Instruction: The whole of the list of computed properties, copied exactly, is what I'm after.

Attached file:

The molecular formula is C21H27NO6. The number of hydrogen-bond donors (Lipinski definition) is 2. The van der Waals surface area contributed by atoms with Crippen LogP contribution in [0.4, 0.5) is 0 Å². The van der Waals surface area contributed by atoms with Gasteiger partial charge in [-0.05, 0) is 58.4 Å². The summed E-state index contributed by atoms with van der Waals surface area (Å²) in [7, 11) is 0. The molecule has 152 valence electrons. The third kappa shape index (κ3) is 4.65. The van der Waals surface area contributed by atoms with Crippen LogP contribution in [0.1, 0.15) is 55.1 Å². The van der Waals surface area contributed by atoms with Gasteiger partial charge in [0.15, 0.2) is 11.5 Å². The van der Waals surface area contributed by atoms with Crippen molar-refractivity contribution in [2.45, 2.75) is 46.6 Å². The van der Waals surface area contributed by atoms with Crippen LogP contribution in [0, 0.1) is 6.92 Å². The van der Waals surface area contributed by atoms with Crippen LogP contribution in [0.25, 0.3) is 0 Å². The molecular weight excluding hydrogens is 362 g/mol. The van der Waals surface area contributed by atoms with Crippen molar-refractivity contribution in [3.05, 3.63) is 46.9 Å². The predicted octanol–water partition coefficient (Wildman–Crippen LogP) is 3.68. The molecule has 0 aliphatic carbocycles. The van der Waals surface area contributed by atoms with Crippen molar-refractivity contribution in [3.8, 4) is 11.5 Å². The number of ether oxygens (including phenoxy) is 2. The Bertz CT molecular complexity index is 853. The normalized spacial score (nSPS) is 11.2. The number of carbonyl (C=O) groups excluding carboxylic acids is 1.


The molecular formula is C21H27NO6. The number of hydrogen-bond donors (Lipinski definition) is 2. The van der Waals surface area contributed by atoms with Crippen LogP contribution in [0.4, 0.5) is 0 Å². The van der Waals surface area contributed by atoms with Gasteiger partial charge in [-0.05, 0) is 58.4 Å². The summed E-state index contributed by atoms with van der Waals surface area (Å²) in [7, 11) is 0. The molecule has 152 valence electrons. The third kappa shape index (κ3) is 4.65. The van der Waals surface area contributed by atoms with Crippen LogP contribution in [0.1, 0.15) is 55.1 Å². The van der Waals surface area contributed by atoms with Gasteiger partial charge in [0.15, 0.2) is 11.5 Å². The van der Waals surface area contributed by atoms with Crippen molar-refractivity contribution in [2.45, 2.75) is 46.6 Å². The van der Waals surface area contributed by atoms with Crippen LogP contribution in [0, 0.1) is 6.92 Å². The van der Waals surface area contributed by atoms with Crippen LogP contribution in [0.25, 0.3) is 0 Å². The molecular weight excluding hydrogens is 362 g/mol. The van der Waals surface area contributed by atoms with Crippen molar-refractivity contribution in [3.05, 3.63) is 46.9 Å². The predicted octanol–water partition coefficient (Wildman–Crippen LogP) is 3.68. The molecule has 0 aliphatic carbocycles. The van der Waals surface area contributed by atoms with Crippen molar-refractivity contribution in [3.8, 4) is 11.5 Å². The number of ether oxygens (including phenoxy) is 2. The Bertz CT molecular complexity index is 853. The normalized spacial score (nSPS) is 11.2. The number of carbonyl (C=O) groups excluding carboxylic acids is 1.